Risky mortgage lending on rise in Brexit-hit UK regions

Risky mortgage lending on rise in Brexit-hit UK regions

Elizabeth Burden and Neil Callanan

UK lenders are ramping up riskier mortgage-lending in areas most vulnerable to Brexit, just as British property values start to fall and interest rates increase.

That could be bad news for banks and home-loan providers in places like the north of England, a region that’s already facing a hit to its wealth, from the UK’s withdrawal from the EU, no matter what kind of agreement is reached.

It also threatens to hurt the economy there, as borrowers cut back on spending to meet rising mortgage payments.

With the risk of a no-deal Brexit increasing, any subsequent squeeze on incomes and rise in unemployment could turn the region’s housing market from a slowdown into a slump.

The north, where most people voted for Brexit, is more vulnerable than London to an economic downturn, because of its greater reliance on manufacturing for export.

“Brexit will be very bad news for all regions outside London, which is much more diversified and less dependent on the EU for its well-being,” said Jane Pollard, professor of economic geography at Newcastle University.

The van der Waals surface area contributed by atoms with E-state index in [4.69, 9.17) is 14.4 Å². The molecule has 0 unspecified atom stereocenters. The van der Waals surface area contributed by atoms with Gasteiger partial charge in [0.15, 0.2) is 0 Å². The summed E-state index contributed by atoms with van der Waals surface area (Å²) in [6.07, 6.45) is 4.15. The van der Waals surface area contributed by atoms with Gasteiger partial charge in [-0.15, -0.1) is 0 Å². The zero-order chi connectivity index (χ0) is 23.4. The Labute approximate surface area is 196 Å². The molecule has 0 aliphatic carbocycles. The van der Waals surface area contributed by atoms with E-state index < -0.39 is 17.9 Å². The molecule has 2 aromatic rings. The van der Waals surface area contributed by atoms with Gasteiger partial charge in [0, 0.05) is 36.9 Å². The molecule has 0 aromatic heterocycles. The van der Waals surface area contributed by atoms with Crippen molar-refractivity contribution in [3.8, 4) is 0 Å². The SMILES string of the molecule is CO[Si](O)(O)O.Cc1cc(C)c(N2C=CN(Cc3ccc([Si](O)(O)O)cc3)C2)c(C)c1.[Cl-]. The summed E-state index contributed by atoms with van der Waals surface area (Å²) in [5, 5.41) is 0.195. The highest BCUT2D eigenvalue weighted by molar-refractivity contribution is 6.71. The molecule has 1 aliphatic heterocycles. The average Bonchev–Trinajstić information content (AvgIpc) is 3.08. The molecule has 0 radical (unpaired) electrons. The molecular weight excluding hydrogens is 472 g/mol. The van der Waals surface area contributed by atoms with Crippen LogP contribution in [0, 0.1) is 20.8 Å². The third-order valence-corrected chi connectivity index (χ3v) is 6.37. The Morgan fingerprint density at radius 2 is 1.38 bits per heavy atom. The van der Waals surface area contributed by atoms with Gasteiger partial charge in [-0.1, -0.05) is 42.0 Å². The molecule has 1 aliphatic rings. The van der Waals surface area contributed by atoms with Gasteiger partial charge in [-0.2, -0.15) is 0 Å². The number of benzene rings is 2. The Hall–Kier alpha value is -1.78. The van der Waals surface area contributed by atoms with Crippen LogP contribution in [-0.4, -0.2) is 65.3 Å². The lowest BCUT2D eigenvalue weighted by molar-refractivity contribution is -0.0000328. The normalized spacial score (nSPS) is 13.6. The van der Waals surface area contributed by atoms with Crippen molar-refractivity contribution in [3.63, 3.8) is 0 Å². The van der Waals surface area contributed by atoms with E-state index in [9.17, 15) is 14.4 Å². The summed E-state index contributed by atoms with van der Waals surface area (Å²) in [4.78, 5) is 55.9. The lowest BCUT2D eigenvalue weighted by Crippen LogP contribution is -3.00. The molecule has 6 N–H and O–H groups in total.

“Levels of financial vulnerability will be particularly pronounced in areas like the north-east” and “even people with quite reasonable incomes, who are heavily indebted, have little buffer, if something goes wrong.”

Home prices fell almost 1% in the north-west of England in June, from a month earlier, and were down 0.3% in the north-east, and 0.5% in Yorkshire.

Housing’s heading “for the doldrums,” Simon Croft, a broker in Harrogate, said in a survey published by the Royal Institution of Chartered Surveyors this month, while realtors in Liverpool and Sheffield warned of a slowdown.

As high prices deter buyers and as price declines ripple out from London, competition among lenders, for those choosing to buy or remortgage, is rising.

The consequent pressure on margins contributed to a fall in pre-tax profit at Yorkshire Building Society in the first half, and Nationwide Building Society in the three months through June.

Lenders have been increasing the amount of low-deposit loans they give to homebuyers, as cheap borrowing rates and government programmes to encourage purchases lift demand.

Almost a third of homebuyers in the north-west of England had a small deposit, when they bought or remortgaged their homes in June.

That compares with just over a quarter in April. In Yorkshire, which the UK government estimates would be less-affected by Brexit, more than 33% of borrowers had a low down-payment.

Bloomberg

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